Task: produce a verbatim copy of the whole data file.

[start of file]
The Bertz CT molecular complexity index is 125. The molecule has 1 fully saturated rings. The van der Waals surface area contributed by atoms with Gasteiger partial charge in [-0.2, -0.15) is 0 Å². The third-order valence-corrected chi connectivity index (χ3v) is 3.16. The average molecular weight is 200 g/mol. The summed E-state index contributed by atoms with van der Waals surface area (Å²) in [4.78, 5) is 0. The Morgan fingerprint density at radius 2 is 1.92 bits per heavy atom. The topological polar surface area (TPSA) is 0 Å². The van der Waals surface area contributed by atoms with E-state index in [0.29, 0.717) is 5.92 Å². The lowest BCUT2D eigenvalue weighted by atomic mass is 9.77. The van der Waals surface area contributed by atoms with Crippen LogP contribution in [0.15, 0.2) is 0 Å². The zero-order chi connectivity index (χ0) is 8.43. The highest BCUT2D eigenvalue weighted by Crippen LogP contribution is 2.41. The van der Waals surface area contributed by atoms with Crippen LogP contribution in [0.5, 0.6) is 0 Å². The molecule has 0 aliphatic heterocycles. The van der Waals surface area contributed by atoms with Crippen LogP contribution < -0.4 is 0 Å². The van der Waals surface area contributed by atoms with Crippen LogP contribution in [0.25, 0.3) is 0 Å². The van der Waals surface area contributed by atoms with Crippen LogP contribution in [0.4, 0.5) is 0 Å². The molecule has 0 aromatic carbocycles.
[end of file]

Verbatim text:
The Bertz CT molecular complexity index is 125. The molecule has 1 fully saturated rings. The van der Waals surface area contributed by atoms with Gasteiger partial charge in [-0.2, -0.15) is 0 Å². The third-order valence-corrected chi connectivity index (χ3v) is 3.16. The average molecular weight is 200 g/mol. The summed E-state index contributed by atoms with van der Waals surface area (Å²) in [4.78, 5) is 0. The Morgan fingerprint density at radius 2 is 1.92 bits per heavy atom. The topological polar surface area (TPSA) is 0 Å². The van der Waals surface area contributed by atoms with E-state index in [0.29, 0.717) is 5.92 Å². The lowest BCUT2D eigenvalue weighted by atomic mass is 9.77. The van der Waals surface area contributed by atoms with Crippen LogP contribution in [0.15, 0.2) is 0 Å². The zero-order chi connectivity index (χ0) is 8.43. The highest BCUT2D eigenvalue weighted by Crippen LogP contribution is 2.41. The van der Waals surface area contributed by atoms with Crippen LogP contribution in [0.5, 0.6) is 0 Å². The molecule has 0 aliphatic heterocycles. The van der Waals surface area contributed by atoms with Crippen LogP contribution < -0.4 is 0 Å². The van der Waals surface area contributed by atoms with Crippen LogP contribution in [0.25, 0.3) is 0 Å². The van der Waals surface area contributed by atoms with Crippen LogP contribution in [0.4, 0.5) is 0 Å². The molecule has 0 aromatic carbocycles.